“I liked when you were being original.”
“You did?” Now he looked at her, hopeful for the first moment.
“It’s like being in a play.”
“There are times when life is,” Max said. Now he was staring at her, trying to fathom her soul.
“This is new to me,” she said. She was not sure how to capture in words the confusion of feeling that swept over her. But she knew she had to say something.
He stepped over to her and put his arms around her. Amelia did not resist. She knew he was going to kiss her and she would not resist.
The world of sunsets and wisteria blossoms and firelight and folk tales came crashing about her as she responded to his gentle, long kiss. There was a crescendo of tree frogs when he stepped back at last and looked into her face, still with his arms around her. She was unsteady on her feet. Caught in the moment, she could not speak. Her mind was flooded with conflicting thoughts and she felt stirrings and tingling throughout her body that she had never felt before.
All at once Max was laughing.
“You dropped your books,” he said. He picked them up from the patch of grass.“Ah, Tolstoy!” he said, looking at the top book. “How appropriate!”
“Can you blame me?” she said. “About dropping them I mean, not about the books. I feel—a little foolish.”
“Ah no, not foolish, I hope. I did my best—”
“I didn’t mean that. You did very well.”
“Yes, I know,” he said.
“I think you are more accustomed to being in plays than I,” she said.
“You know this isn’t a play.”
“What is it then?”
“It’s real life.”
“Please, Max,” Amelia said. “This is going to take me some time.”
“Oh, ‘please,’ yourself,” he said. “Do not think so much. Do not make this a problem.
I kissed you in the park, I said some things. You liked it.”
“I shall walk you home now,” he said. “And then I’ll dance all the way to my own humble abode. Then tomorrow…”
“That’s the one one-word question to which there is no answer,” said Max.
The two walked up Bayview, through the big old oak trees, both of them moved by the moon as it shone through the Spanish moss. He held her hand.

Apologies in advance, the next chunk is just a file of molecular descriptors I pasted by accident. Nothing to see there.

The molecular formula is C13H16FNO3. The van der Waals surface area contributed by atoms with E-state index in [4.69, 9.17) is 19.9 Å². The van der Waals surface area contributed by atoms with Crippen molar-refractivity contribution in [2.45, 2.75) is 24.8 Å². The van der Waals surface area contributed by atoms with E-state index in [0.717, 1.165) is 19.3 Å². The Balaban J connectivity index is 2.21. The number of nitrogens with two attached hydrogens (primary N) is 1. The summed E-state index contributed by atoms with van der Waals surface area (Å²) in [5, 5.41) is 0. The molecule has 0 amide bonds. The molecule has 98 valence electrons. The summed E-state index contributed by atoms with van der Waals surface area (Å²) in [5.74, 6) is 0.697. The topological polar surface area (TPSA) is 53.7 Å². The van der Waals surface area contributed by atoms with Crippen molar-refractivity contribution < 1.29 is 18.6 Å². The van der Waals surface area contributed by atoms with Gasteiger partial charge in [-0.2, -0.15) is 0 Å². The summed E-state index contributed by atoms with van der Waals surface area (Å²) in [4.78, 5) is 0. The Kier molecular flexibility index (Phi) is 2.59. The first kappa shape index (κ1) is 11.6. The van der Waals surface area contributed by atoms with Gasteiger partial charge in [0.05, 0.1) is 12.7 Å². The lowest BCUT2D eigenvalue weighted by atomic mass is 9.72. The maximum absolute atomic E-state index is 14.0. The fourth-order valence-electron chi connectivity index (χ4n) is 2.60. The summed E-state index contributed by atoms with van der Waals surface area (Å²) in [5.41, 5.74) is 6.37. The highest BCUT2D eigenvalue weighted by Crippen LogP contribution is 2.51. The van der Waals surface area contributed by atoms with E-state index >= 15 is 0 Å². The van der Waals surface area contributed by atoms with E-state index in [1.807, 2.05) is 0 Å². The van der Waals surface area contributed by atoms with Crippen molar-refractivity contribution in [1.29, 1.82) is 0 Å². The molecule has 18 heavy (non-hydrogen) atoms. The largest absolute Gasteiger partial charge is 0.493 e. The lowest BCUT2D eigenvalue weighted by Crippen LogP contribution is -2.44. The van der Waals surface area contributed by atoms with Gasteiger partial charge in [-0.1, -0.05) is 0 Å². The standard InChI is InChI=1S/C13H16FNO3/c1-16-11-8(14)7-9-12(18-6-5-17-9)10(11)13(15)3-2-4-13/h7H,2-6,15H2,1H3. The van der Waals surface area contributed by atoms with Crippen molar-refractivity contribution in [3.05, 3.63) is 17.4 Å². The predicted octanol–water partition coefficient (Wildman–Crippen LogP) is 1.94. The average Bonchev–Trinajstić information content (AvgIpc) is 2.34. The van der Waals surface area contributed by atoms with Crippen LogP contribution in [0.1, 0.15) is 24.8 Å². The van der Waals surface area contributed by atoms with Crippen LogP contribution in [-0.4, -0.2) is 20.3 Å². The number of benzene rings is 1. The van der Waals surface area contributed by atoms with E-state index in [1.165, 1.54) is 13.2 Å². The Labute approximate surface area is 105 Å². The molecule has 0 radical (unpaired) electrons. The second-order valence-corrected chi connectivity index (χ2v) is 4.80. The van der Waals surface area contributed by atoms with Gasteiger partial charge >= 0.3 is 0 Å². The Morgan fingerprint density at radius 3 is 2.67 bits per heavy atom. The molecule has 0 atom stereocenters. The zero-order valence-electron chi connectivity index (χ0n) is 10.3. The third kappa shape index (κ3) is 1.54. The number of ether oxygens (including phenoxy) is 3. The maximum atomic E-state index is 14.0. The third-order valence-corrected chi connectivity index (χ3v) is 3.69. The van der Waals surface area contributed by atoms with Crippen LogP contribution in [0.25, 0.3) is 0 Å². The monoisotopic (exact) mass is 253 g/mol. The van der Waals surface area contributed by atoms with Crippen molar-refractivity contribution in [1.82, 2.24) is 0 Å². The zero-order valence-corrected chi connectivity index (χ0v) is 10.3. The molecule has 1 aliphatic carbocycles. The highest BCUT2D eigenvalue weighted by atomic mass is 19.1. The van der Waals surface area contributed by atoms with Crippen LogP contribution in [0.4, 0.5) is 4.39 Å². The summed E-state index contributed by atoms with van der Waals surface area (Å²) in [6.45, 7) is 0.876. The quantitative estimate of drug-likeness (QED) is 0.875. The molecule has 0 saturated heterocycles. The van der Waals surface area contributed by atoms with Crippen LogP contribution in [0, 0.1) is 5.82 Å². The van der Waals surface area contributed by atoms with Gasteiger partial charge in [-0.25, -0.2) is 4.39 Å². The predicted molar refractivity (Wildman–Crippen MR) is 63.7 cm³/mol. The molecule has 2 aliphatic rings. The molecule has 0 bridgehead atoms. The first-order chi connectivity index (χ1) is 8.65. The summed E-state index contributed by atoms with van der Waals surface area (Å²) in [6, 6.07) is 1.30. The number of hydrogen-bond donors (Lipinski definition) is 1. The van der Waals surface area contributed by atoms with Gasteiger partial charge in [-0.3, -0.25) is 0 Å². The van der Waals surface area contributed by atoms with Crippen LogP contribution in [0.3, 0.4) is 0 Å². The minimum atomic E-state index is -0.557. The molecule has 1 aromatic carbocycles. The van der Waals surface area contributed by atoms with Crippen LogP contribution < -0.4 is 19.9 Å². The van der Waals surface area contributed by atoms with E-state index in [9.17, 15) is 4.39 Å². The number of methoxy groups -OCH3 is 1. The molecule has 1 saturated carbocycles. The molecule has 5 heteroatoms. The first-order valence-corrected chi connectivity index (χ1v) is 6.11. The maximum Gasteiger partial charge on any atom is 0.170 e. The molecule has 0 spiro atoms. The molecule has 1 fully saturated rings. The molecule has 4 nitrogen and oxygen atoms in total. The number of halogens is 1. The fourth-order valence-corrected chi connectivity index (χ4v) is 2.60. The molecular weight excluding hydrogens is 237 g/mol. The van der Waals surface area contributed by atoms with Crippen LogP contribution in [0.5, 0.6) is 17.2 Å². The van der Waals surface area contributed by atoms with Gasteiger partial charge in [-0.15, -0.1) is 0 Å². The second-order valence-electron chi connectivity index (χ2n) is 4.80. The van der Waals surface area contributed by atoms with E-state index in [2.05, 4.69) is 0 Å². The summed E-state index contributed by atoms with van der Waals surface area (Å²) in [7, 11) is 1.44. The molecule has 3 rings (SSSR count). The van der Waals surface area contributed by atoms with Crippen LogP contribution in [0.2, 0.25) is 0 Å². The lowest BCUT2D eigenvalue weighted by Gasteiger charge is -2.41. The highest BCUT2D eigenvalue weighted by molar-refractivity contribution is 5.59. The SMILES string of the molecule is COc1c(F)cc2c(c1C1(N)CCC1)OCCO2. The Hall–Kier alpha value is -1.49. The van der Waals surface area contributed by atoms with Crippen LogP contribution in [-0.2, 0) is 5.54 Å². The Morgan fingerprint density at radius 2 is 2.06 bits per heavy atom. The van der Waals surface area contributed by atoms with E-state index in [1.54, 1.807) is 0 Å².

“Avery and Jim are at The Sieve,” she told him.
“That’s good, I think. They are at The Sieve, and you and I are walking down the street. Life goes on.”
She wasn’t sure if Maxwell understood the significance of Jim being with Avery.
“They are a couple.”
“Well, yes, I had hopes. Jim has had his eye on her for months, even before the
departure of the volatile Sarah.”
“I hadn’t seen that,” Amelia said.
He said nothing.
“I shall drop you at the door,” Max said. “I don’t know that I’m able to take any more excitement tonight.”
She turned to him as they reached the door and he leaned down and kissed her cheek.
“Promise me,” he said, “that you won’t think too much.”
“Not an easy promise to keep,” she said.
“Sure it is. If your mind races, just insert thoughts about Tolstoy and Rousseau.”
“And Marietta Johnson?”
“Well, Marietta Johnson too—but I think the distant gods are more comforting than those close to home.”
As she climbed the stairs, Amelia heard his voice in her head, repeating, “Tomorrow is the one-word question to which there is no answer,” and she felt the memory of the kiss suffuse her body with tingling hope.
When she got into her bed a few minutes later, she had not noticed whether or not Jim was still in the house. She wrapped her arms around her spare pillow and wished for her old teddy bear.
That Was Tomorrow is available at amazon.com., Barnes & Noble.com, iBooks, and from my website.